By Soyoung Kim and James Pearson
PYEONGCHANG, South Korea (Reuters) - The neighbors don't get along but you're still obliged to invite them all to the party. So where do they all sit?
That's the question facing South Korean President Moon Jae-in with less than 48 hours to go before the opening ceremony of the Pyeongchang Winter Olympics.
At any other Games, seating your top guests is standard fare: a host country's leader and the head of the International Olympics Committee (IOC) take the top seats, surrounded by visiting heads of state and other VIP guests.
For the Moon government, it's proving much trickier. Two of his top VIPs are from the United States and North Korea, which have traded nuclear threats. And another is the prime minister of Japan which has tensions with both North and South Korea.
South Korea wants to use the Games to re-engage with the North and encourage friendly encounters between Pyongyang and Washington, but is also anxious to avoid any awkward moments -- a tall order, according to officials in Seoul.
"This is a protocol headache," said one official familiar with the logistics planning.
Moon's guest list includes U.S. Vice President Mike Pence and two of the North's most senior officials: North Korean leader Kim Jong Un's younger sister and the North's nominal head of state.
Complicating things further, Pence on Wednesday promised tough new sanctions against North Korea. And as his guest at the Games opening ceremony, Pence is taking the father of Otto Warmbier, an American student who died last year after being imprisoned in North Korea for 17 months.
"How close should the North Koreans and Americans sit, when Washington has been so public about sanctions and pressure against North Korea? And who takes a higher seat?," the official said, asking not to be named because of the sensitivity of the matter.
Speaking in Tokyo en route to the Olympics, Pence flagged the new sanctions in an effort to pressure North Korea into abandoning its nuclear and missile programs. He called it the planet's "most tyrannical and oppressive regime".
While in South Korea, Pence will also visit a memorial for 46 South Korean sailors killed in 2010 in the sinking of a warship that Seoul blamed on a North Korean torpedo attack.
Final arrangements for the opening ceremony have yet to be confirmed, but South Korea assumes Pence will want to keep his distance from Kim Yo Jong, 28-year-old sister of the North Korean leader, as well as from ceremonial head of state Kim Yong Nam, said another official in Seoul on Wednesday.
Kim Yo Jong is a senior propaganda official who is blacklisted by the U.S. Treasury Department for alleged rights abuses and censorship.
Japanese Prime Minister Shinzo Abe, who met Pence on Wednesday and agreed they could "never accept" a nuclear-armed North Korea, is also among some 20 heads of state and top political leaders to attend the Games.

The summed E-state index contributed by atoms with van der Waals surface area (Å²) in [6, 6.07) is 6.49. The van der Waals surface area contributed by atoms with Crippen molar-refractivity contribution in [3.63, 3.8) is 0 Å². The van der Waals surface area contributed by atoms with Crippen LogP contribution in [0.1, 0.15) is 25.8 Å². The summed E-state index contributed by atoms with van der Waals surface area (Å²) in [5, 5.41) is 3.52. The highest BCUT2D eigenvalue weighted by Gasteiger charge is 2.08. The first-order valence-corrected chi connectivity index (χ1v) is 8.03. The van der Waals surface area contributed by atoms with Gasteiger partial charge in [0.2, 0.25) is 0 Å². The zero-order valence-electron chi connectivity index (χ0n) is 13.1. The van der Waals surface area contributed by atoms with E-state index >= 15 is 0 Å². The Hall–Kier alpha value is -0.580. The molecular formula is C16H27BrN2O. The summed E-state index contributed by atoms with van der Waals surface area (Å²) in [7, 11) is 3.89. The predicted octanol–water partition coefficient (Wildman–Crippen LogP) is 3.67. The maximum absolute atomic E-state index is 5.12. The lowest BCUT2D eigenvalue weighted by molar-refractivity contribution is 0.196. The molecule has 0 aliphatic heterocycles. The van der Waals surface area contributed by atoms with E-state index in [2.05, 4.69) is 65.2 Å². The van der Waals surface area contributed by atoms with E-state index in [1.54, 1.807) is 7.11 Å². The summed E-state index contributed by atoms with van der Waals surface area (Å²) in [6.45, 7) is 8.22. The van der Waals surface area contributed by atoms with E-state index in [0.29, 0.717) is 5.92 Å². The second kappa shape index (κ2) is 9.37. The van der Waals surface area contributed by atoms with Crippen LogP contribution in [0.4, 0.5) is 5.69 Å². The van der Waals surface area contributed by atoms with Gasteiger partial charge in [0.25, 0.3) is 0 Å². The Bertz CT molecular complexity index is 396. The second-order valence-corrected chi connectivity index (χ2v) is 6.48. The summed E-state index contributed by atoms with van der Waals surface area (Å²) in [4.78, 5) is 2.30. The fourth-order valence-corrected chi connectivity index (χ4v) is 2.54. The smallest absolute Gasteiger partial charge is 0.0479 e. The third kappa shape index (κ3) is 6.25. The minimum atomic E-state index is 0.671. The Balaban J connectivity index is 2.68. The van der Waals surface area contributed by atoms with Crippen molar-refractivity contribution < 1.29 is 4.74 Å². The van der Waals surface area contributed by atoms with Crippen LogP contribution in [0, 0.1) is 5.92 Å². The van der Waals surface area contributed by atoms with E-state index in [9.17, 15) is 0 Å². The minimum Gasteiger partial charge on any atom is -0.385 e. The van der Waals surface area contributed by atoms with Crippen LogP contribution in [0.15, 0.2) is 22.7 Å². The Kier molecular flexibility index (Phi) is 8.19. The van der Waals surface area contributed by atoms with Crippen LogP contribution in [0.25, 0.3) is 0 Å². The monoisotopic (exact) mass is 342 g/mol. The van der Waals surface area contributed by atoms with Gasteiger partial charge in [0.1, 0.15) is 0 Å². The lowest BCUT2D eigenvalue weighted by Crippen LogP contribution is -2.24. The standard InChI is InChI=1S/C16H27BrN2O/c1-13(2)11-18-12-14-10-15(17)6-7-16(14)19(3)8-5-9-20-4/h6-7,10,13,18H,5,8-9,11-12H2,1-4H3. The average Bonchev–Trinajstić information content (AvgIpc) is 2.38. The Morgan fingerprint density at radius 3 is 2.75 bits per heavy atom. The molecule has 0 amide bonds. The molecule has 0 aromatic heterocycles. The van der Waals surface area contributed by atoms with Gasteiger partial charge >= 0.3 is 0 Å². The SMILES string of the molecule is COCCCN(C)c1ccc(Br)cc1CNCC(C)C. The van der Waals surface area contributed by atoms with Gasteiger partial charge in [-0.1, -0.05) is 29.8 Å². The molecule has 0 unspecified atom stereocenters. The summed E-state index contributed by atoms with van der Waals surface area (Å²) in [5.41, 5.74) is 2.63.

Japan has historically strained ties with both North and South Korea, having occupied the peninsula for decades leading up to World War Two. Tokyo and Seoul also have a territorial dispute over islands in waters between the two countries.
To avoid offending Japan at the Games, a South Korean figure skating pair decided to change the lyrics of a popular Korean folk ballad that will form part of their routine, dropping a reference in the song to disputed islands.
An Olympics organizing spokeswoman said Moon's office was managing the seating chart for the VIPs and that the committee had yet to be briefed on the final decision.
A spokesman for the Blue House declined to comment.
"Normally you have one side (of the seating) which belongs to the IOC and the other side which belongs to the organizing committee and the host country," IOC President Thomas Bach told a news conference.
"I will not make the mistake to try to interfere in the seating of the host country and organizing committee. This would be a recipe for disaster."
KIM ABOVE PENCE?
Pence is due to arrive in South Korea on Thursday, coinciding with the arrival of the North's ceremonial leader, who is the most senior North Korean official to enter the South since the 1950-53 Korean War ended with a truce.
Kim Yong Nam is president of the Presidium of the Supreme People's Assembly, while the reclusive country is ruled by Kim Jong Un, the third-generation hereditary leader.
If Pence were to meet Kim Yong Nam, he would be the most senior U.S. official to meet a North Korean leader since President Bill Clinton met Vice Marshal Jo Myong Rok, a special envoy of Kim Jong Un's father Kim Jong Il, at the White House in October 2000.
"Kim Yong Nam is a nominal head of state; he should be seated closer to Moon than Pence. Yet Pence is from South Korea's steadfast ally," said Christopher Green at the International Crisis Group think tank.
"These kinds of major events always throw up seating plan conundrums, and this is no different."
Moon for months has tried to bring North Korea to the Games in the hope that better inter-Korean ties would help reduce the risk of a fresh war on the Korean peninsula, and are hoping that its participation would lead to rare talks between the old foes.
But there is a risk all this goodwill could backfire, warned Lee Kang-rae, a former presidential official in charge of diplomatic protocol.
"It would not look good if North Korea and the United States would sit side by side and remain icy and confrontational the whole time, and those images are broadcast for the whole world to see," Lee said.
(Additional reporting by Heekyong Yang and Hyonhee Shin in SEOUL, Hyunjoo Jin and Karolos Grohmann in Pyeongchang; Editing by Mark Bendeich)